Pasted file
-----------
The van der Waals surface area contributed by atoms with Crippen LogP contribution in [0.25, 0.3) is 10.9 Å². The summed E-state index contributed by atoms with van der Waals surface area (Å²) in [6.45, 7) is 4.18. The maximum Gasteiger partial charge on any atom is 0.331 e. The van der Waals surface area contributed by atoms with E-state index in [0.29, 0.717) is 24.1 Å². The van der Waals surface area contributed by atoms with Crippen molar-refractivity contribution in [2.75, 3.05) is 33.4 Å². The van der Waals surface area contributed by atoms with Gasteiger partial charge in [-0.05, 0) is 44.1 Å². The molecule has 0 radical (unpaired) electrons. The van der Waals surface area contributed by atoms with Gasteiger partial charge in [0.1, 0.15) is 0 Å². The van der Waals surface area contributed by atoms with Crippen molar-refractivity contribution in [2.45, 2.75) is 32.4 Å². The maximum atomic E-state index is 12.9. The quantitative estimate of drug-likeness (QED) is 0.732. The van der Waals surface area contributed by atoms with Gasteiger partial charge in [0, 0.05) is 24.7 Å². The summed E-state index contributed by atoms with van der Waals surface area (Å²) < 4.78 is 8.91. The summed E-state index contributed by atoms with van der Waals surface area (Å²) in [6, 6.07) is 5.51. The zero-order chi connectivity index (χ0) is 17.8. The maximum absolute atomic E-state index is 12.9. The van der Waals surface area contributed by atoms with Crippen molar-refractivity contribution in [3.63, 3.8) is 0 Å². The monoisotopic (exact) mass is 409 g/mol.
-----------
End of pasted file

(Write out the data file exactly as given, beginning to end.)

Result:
The van der Waals surface area contributed by atoms with Crippen LogP contribution in [0.25, 0.3) is 10.9 Å². The summed E-state index contributed by atoms with van der Waals surface area (Å²) in [6.45, 7) is 4.18. The maximum Gasteiger partial charge on any atom is 0.331 e. The van der Waals surface area contributed by atoms with E-state index in [0.29, 0.717) is 24.1 Å². The van der Waals surface area contributed by atoms with Crippen molar-refractivity contribution in [2.75, 3.05) is 33.4 Å². The van der Waals surface area contributed by atoms with Gasteiger partial charge in [-0.05, 0) is 44.1 Å². The molecule has 0 radical (unpaired) electrons. The van der Waals surface area contributed by atoms with Gasteiger partial charge in [0.1, 0.15) is 0 Å². The van der Waals surface area contributed by atoms with Crippen molar-refractivity contribution in [2.45, 2.75) is 32.4 Å². The maximum atomic E-state index is 12.9. The quantitative estimate of drug-likeness (QED) is 0.732. The van der Waals surface area contributed by atoms with Gasteiger partial charge in [0, 0.05) is 24.7 Å². The summed E-state index contributed by atoms with van der Waals surface area (Å²) < 4.78 is 8.91. The summed E-state index contributed by atoms with van der Waals surface area (Å²) in [6, 6.07) is 5.51. The zero-order chi connectivity index (χ0) is 17.8. The maximum absolute atomic E-state index is 12.9. The van der Waals surface area contributed by atoms with Crippen molar-refractivity contribution in [3.63, 3.8) is 0 Å². The monoisotopic (exact) mass is 409 g/mol.